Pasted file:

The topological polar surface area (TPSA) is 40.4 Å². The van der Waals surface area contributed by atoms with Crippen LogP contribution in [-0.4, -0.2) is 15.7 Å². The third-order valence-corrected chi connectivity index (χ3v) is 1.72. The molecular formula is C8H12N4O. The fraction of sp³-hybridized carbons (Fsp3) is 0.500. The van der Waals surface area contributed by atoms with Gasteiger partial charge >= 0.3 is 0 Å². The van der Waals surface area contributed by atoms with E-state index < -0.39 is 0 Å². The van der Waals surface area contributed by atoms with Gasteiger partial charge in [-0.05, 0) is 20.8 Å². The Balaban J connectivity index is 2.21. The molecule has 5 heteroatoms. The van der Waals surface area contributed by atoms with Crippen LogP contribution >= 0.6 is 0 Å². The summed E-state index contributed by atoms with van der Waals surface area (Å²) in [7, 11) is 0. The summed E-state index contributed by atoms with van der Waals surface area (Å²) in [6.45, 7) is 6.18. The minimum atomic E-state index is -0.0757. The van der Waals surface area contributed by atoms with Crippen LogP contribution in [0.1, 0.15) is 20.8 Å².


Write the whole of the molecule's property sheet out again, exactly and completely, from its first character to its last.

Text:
The topological polar surface area (TPSA) is 40.4 Å². The van der Waals surface area contributed by atoms with Crippen LogP contribution in [-0.4, -0.2) is 15.7 Å². The third-order valence-corrected chi connectivity index (χ3v) is 1.72. The molecular formula is C8H12N4O. The fraction of sp³-hybridized carbons (Fsp3) is 0.500. The van der Waals surface area contributed by atoms with Gasteiger partial charge >= 0.3 is 0 Å². The van der Waals surface area contributed by atoms with E-state index < -0.39 is 0 Å². The van der Waals surface area contributed by atoms with Gasteiger partial charge in [-0.05, 0) is 20.8 Å². The Balaban J connectivity index is 2.21. The molecule has 5 heteroatoms. The van der Waals surface area contributed by atoms with Crippen LogP contribution >= 0.6 is 0 Å². The summed E-state index contributed by atoms with van der Waals surface area (Å²) in [7, 11) is 0. The summed E-state index contributed by atoms with van der Waals surface area (Å²) in [6.45, 7) is 6.18. The minimum atomic E-state index is -0.0757. The van der Waals surface area contributed by atoms with Crippen LogP contribution in [0.1, 0.15) is 20.8 Å².